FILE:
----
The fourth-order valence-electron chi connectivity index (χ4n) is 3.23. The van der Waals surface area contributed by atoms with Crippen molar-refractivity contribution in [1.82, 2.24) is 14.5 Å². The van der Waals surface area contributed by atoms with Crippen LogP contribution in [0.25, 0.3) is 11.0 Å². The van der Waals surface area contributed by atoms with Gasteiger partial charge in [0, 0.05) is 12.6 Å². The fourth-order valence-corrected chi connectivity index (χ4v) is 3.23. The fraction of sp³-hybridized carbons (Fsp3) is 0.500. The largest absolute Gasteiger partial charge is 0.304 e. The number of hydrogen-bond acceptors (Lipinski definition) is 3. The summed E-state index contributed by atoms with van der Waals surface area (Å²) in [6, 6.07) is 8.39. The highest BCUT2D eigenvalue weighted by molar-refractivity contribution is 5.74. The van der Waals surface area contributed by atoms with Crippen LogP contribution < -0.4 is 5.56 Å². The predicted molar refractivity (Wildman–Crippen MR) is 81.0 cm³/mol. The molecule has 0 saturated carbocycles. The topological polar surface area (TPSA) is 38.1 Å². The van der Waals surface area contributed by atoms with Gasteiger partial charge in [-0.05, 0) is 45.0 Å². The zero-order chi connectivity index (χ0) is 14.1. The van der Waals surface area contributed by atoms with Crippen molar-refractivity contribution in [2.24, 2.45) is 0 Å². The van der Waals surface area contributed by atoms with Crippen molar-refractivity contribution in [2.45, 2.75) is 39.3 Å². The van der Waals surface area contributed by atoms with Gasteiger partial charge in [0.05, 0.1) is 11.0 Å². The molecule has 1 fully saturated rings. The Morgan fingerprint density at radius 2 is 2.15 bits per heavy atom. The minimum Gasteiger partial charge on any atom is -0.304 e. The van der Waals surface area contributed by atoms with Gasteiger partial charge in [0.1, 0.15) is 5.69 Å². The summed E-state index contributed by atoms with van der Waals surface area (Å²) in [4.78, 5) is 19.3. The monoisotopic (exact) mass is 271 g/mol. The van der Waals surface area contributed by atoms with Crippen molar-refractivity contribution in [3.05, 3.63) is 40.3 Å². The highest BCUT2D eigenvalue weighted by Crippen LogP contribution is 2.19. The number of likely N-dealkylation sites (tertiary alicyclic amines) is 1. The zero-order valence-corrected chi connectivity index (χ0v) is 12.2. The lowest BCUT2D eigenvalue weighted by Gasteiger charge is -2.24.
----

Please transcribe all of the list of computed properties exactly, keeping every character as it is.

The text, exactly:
The fourth-order valence-electron chi connectivity index (χ4n) is 3.23. The van der Waals surface area contributed by atoms with Crippen molar-refractivity contribution in [1.82, 2.24) is 14.5 Å². The van der Waals surface area contributed by atoms with Crippen LogP contribution in [0.25, 0.3) is 11.0 Å². The van der Waals surface area contributed by atoms with Gasteiger partial charge in [0, 0.05) is 12.6 Å². The fourth-order valence-corrected chi connectivity index (χ4v) is 3.23. The fraction of sp³-hybridized carbons (Fsp3) is 0.500. The largest absolute Gasteiger partial charge is 0.304 e. The number of hydrogen-bond acceptors (Lipinski definition) is 3. The summed E-state index contributed by atoms with van der Waals surface area (Å²) in [6, 6.07) is 8.39. The highest BCUT2D eigenvalue weighted by molar-refractivity contribution is 5.74. The van der Waals surface area contributed by atoms with Crippen LogP contribution < -0.4 is 5.56 Å². The predicted molar refractivity (Wildman–Crippen MR) is 81.0 cm³/mol. The molecule has 0 saturated carbocycles. The topological polar surface area (TPSA) is 38.1 Å². The van der Waals surface area contributed by atoms with Gasteiger partial charge in [-0.05, 0) is 45.0 Å². The zero-order chi connectivity index (χ0) is 14.1. The van der Waals surface area contributed by atoms with Crippen molar-refractivity contribution in [2.24, 2.45) is 0 Å². The van der Waals surface area contributed by atoms with Crippen molar-refractivity contribution in [2.45, 2.75) is 39.3 Å². The van der Waals surface area contributed by atoms with Gasteiger partial charge in [0.05, 0.1) is 11.0 Å². The molecule has 1 fully saturated rings. The Morgan fingerprint density at radius 2 is 2.15 bits per heavy atom. The minimum Gasteiger partial charge on any atom is -0.304 e. The van der Waals surface area contributed by atoms with Gasteiger partial charge in [0.1, 0.15) is 5.69 Å². The summed E-state index contributed by atoms with van der Waals surface area (Å²) in [4.78, 5) is 19.3. The monoisotopic (exact) mass is 271 g/mol. The van der Waals surface area contributed by atoms with Crippen molar-refractivity contribution in [3.05, 3.63) is 40.3 Å². The highest BCUT2D eigenvalue weighted by Crippen LogP contribution is 2.19. The number of likely N-dealkylation sites (tertiary alicyclic amines) is 1. The zero-order valence-corrected chi connectivity index (χ0v) is 12.2. The lowest BCUT2D eigenvalue weighted by Gasteiger charge is -2.24.